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Staff Paper Prepared for the President's Commission to Study Capital
October 30, 1998
BASIC INFORMATION ABOUT FEDERAL FINANCIAL STANDARDS AND
The Federal Government until
a few years ago made little use of financial statements and had no accounting
standards that were generally accepted throughout the Government.
Practice before 1990
Standards. -- GAO
issued accounting standards in the 1950s derived from commercial practice,
but OMB and others did not believe that a Legislative agency had the constitutional
authority to set standards for the Executive Branch. Critics of GAO's standards
did not believe they were adequately designed to provide useful information
on the operations and financial condition of the Federal Government.
Statements. -- Most
Federal agencies did not issue financial statements. Government corporations
were the main exception, required by law to issue audited financial statements
prepared according to commercial practice. The Treasury Department compiled
consolidated financial statements for the U.S. government since 1974, but
they were unaudited.
Improvements since 1990
Two interrelated steps were
taken in 1990 that laid the foundation for issuing audited financial statements
prepared according to Federal accounting standards.
Standards. -- The
first step was an agreement by the Director of OMB, Secretary of Treasury,
and Comptroller General to establish a Federal Accounting Standards Advisory
Board (FASAB), which would recommend concepts and standards to the three
principals. When accepted by all three, they become requirements for the
Federal Government. FASAB consists of nine members, one from each of the
three principal agencies, one from CBO, two from other Executive branch
agencies, and three from the private sector or state and local government.
FASAB models its operations on the "due process" procedures developed by
FASB (Financial Accounting Standards Board) for the private sector and
GASB (Governmental Accounting Standards Board) for state and local governments.
FASAB has recommended two
statements of concepts and ten statements of standards, all of which have
been signed by the principals. The concepts provide guidance for developing
standards in accordance with specified objectives of Federal financial
reporting and for developing a reporting model; the standards define recognition
and measurement of most assets, liabilities, expenses, and revenues and
the disclosure of related information. Almost all of the issued standards
are effective for the FY 1998 financial statements. The standard for property,
plant, and equipment is effective as of FY 1998 and includes a requirement
to disclose information about deferred maintenance.
FASAB builds upon other
accounting standards. However, it is setting standards for a unique entity,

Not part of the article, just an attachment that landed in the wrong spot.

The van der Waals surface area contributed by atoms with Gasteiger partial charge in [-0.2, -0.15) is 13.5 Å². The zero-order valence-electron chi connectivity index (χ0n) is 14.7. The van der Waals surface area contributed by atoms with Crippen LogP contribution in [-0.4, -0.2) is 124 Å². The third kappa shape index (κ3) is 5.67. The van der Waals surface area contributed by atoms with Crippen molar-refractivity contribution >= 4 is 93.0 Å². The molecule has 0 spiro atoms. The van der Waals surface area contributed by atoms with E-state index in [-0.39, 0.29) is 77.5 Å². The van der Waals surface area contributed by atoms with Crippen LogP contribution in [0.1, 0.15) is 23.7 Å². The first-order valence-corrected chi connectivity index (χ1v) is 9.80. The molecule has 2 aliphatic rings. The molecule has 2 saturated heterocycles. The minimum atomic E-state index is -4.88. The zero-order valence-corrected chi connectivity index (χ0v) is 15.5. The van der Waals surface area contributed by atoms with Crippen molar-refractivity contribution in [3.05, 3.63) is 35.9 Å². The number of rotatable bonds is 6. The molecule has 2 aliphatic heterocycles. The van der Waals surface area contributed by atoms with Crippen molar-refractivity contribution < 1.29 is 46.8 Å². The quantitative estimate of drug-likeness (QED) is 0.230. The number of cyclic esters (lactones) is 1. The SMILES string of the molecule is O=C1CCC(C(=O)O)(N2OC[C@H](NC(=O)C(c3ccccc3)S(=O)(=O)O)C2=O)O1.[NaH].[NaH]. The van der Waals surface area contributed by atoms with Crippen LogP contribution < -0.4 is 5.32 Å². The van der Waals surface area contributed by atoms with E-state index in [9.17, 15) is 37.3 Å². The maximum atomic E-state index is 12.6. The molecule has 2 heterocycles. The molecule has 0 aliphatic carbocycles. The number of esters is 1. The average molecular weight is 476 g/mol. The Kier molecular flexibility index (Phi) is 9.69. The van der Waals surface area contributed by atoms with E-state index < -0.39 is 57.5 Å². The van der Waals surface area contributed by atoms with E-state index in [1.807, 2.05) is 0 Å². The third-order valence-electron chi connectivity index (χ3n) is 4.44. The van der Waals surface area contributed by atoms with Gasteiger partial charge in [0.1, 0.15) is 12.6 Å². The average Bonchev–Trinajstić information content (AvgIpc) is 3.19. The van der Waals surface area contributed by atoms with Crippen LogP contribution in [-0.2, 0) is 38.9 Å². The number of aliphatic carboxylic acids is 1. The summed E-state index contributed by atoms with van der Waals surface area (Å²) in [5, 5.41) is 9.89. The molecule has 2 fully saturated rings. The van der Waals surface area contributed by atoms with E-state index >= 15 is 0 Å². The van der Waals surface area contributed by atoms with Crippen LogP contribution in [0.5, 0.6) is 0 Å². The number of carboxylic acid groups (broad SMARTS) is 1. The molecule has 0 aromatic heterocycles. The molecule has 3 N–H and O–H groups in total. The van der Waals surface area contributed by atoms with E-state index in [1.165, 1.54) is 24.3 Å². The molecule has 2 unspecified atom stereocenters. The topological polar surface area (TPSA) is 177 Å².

the Federal Government; and it seeks to meet the information needs of internal
as well as external users, unlike other standard setters. For example,
unlike others, it has set standards for cost accounting and for supplementary
information on expenses incurred to finance R&D, human capital, and
physical assets owned by state and local governments.
The chairman of FASB must
be a public members, and both persons who have held that position had previous
experience on GASB or FASB. The first chairman was Elmer Staats, former
Comptroller General and subsequently a member of GASB. The present chairman
is David Mosso, who served two terms as a member of FASB and was vice-chairman
during part of his second term. Another public member, Martin Ives, was
vice-chairman of GASB for several years. (FYI -- Both Mosso and Ives testified
before the Commission in May.)
Statements. -- The
second step was the Chief Financial Officers Act of 1990, which required
a pilot program for agencies to begin preparing and auditing financial
statements. The Government Management Reform Act of 1994 required that
the 24 cabinet departments and major independent agencies prepare audited
financial statements beginning with 1996. The agency's Inspector General
may audit the financial statements or contract with a private accounting
firm to do the job. The quality of the audit opinions has steadily improved
but is not yet satisfactory. By 1997, 4 of the 14 cabinet departments and
6 of the 10 major independent agencies had received unqualified audit opinions
on their financial statements. Twenty of the 24 agencies are committed
to obtaining unqualified opinions on their FY 1999 statements. OMB also
requires 23 components of these agencies to prepare audited financial statements.
The Government Management
Reform Act of 1994 also required that beginning with FY 1997 Treasury prepare
consolidated financial statements (CFS) for the executive branch and GAO
audit them. GAO issued a disclaimer of opinion on the 1997 CFS, saying
they were unable to determine the reliability of significant portions of
the statements because of financial systems weaknesses, problems with fundamental
recordkeeping, incomplete documentation, and weak internal controls. For
example, the Government could not properly account for hundreds of billions
of dollars of property, equipment, materials, and supplies. The President
has committed to an unqualified audit opinion on the FY 1999 CFS.
All of the above are public
documents. An increasing number are available on the Web, and OMB's goal
is for all to be available.
Better financial information
is extremely important to meet the Commission's goal of better planning.
In particular, information on property, plant, and equipment is necessary
as a starting point in analyzing the need to acquire or dispose of capital
assets; and information on program costs needs to be matched against program
outputs and outcomes in order to evaluate program operations under GPRA.
We have come a long ways but need to go a lot further.